I am truly terrible at gardening. This is not to say that I don’t enjoy it – I love watching things I’ve planted blossom, and digging away in the sunshine. But I am not a patient person (by any stretch of the imagination!), nor someone who likes to relinquish control, and gardening is the very epitome both of patience and powerlessness. Yes, I pick the location, I water, I fertilize, I watch. But to my ongoing frustration, I cannot command those plants to grow and flourish, any more than I can command my waistline to shrink!
Baulkham’s second chapter, 'Putting us in our place', is a stark and beautiful reminder that not only gardening, but the whole of creation is outside of our control. As I re-read Job 38-41 Job’s story appeared in my mind’s eye. A man who lost everything – family, money, security, even his own health – and who questions God’s justice in taking it away. God’s rhetoric is breathtaking in its scope and authority, as he rightly declares “How dare you! You didn’t create nor do you control those things, for I gave them to you.” Our culture is similarly arrogant and proud of its attempt at dominion over creation as it throws away considerations of humaneness, morality, and sustainability for the gods of convenience, prosperity and security. We attempt to exert a greater degree of control than has actually been given to us! And I think there are two spheres where this is particularly evident.
Sphere one: control of the ‘happens everyday’
This is our attempt to control our everyday activities and needs through the purchasing of stuff in order to be ‘comfortable’. But we rarely spend time researching where our clothes, phones, TVs, and food are made, or under what conditions, or question who actually benefits from the profits? Our culture declares loudly “Who cares?” as long as it’s cheap, and made available to me at whatsoever time I choose. Since reading this book, I’ve been prompted to re-look at everything I own and ask “Is that cheaper because child-labour was used? Are these coffee beans from areas that have suffered deforestation and owned by companies that failed to treat their workers fairly?”
Sphere two: control of the ‘might possibly happen’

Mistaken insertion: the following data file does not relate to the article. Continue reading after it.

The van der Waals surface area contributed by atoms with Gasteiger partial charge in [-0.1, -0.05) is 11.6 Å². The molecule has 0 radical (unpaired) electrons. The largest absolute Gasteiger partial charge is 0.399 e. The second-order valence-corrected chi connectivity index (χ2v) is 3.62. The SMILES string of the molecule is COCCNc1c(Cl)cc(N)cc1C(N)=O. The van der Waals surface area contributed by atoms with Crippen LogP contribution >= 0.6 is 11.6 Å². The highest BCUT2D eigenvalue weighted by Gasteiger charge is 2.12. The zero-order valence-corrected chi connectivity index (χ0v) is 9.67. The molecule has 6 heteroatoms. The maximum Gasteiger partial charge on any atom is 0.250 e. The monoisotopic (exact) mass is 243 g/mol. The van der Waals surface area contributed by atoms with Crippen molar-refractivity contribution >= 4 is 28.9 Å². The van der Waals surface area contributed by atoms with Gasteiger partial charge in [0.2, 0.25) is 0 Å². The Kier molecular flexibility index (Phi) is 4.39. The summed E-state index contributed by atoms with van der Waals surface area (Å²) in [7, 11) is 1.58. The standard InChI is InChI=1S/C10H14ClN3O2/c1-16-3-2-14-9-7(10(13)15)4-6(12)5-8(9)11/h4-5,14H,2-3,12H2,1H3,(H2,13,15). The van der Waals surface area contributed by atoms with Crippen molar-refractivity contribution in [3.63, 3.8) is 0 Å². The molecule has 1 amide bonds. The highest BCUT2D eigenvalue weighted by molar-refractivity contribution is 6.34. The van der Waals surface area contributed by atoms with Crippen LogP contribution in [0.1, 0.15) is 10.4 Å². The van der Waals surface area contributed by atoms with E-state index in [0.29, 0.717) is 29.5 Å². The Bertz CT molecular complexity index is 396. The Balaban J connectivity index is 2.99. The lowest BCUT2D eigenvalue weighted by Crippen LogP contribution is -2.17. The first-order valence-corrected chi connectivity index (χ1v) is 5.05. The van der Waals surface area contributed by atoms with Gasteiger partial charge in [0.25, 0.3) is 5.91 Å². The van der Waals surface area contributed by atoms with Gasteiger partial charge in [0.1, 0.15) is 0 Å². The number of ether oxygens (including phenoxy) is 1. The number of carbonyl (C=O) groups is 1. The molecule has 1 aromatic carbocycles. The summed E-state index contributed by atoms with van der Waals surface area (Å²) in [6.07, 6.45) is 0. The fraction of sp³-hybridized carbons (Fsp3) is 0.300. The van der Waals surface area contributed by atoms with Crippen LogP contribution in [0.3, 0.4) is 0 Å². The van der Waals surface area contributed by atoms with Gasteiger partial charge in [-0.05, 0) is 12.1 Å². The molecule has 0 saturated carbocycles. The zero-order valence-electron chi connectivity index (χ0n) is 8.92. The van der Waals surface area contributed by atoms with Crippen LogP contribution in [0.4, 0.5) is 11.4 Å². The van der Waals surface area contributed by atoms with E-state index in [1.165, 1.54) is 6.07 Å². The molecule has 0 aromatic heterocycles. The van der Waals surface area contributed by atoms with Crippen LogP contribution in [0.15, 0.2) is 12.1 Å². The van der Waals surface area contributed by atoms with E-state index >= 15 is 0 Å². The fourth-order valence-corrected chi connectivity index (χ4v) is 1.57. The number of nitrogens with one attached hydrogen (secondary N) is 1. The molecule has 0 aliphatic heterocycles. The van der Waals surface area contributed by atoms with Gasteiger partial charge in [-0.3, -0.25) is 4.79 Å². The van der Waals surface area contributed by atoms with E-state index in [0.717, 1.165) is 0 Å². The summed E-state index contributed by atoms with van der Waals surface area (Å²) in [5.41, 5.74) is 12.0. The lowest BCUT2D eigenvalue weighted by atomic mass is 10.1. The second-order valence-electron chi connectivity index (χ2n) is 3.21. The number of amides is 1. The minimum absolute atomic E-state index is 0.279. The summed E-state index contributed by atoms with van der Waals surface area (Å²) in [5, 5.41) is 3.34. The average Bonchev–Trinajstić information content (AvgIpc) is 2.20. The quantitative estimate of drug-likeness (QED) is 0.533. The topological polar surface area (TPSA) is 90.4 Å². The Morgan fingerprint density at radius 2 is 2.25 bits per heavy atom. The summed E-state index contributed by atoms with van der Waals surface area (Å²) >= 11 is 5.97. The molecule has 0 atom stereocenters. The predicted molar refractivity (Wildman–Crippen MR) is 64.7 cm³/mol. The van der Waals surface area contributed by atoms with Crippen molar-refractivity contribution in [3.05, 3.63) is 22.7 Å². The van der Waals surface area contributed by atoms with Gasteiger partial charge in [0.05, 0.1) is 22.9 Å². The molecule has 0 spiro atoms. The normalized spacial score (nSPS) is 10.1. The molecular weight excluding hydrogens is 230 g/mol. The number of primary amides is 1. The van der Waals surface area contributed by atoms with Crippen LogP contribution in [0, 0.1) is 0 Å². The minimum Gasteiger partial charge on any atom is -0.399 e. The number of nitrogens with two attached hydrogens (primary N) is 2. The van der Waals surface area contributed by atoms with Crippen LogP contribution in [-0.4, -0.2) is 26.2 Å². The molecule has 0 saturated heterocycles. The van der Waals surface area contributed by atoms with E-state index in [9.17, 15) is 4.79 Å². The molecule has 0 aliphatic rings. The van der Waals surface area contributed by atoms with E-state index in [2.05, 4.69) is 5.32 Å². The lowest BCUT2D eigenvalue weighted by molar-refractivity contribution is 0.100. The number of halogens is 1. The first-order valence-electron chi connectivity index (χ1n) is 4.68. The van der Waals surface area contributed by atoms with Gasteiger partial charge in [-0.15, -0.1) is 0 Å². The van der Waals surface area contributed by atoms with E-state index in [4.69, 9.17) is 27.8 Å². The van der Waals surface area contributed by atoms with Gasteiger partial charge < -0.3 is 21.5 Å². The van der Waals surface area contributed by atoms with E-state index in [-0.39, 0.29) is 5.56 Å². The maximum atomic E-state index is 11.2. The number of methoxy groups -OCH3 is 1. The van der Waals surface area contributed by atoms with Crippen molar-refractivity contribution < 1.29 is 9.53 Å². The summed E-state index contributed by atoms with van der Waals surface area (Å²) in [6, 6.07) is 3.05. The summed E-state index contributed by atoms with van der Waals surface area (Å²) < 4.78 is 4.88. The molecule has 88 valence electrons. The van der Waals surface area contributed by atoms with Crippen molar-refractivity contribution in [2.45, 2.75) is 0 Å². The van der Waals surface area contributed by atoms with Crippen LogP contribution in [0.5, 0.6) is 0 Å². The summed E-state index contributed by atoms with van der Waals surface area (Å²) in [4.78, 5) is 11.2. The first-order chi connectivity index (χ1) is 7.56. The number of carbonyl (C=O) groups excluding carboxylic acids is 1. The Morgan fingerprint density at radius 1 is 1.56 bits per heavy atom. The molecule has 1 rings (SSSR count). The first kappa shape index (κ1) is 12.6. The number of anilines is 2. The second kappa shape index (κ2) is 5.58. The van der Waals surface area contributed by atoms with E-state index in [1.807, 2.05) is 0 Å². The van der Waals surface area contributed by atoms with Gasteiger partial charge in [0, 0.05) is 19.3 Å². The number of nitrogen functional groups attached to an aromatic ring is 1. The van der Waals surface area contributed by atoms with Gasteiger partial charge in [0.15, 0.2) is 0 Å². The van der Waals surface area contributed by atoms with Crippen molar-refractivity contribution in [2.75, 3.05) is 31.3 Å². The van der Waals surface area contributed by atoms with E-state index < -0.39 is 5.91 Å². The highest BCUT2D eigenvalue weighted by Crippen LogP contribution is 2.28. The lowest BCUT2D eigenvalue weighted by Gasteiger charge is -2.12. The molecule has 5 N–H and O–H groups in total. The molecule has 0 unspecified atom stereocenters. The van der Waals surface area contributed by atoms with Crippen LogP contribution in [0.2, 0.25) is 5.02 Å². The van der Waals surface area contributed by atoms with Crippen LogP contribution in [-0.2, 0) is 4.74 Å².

This is our culture’s attempt to control the more unknown, potentially damaging events through giving money to companies in order to ‘protect’ ourselves and our stuff. Medical insurance, contents insurance, house insurance, life insurance… all in the event of the mystical "what if" that these companies work really hard to perpetuate in order for us to hand over our money. Our culture fears what ‘might’ happen and believes the solution is having more money.
But if Job (and Baulkham) teaches us anything, all of these attempts at control are laughable. What has been given to us can be taken away at a moment’s notice – and if we believe in a Creator-God, then we need to daily remind ourselves of this fact, and try to see all things – humans and the created world – as loved by Him, not as being subservient to our desires and plans. “What if” we thought about giving our money to our fellow creatures and humans who need it, and making sure that it isn’t going to companies that destroy God’s creation as we grow in humility before the God of dominion?
So, on reflection I’ve decided that I need to persevere with my gardening – as a metaphor of the much grander lesson that it is God who has dominion, and I need to cultivate (haha) patience, powerlessness and humility, rather than manipulation and control.
NB As a small step, I’ve downloaded the app “Shop Ethical 2012” so I can see which companies do what, and are owned by who etc. to get a more accurate picture of where the money that I spend on food goes to.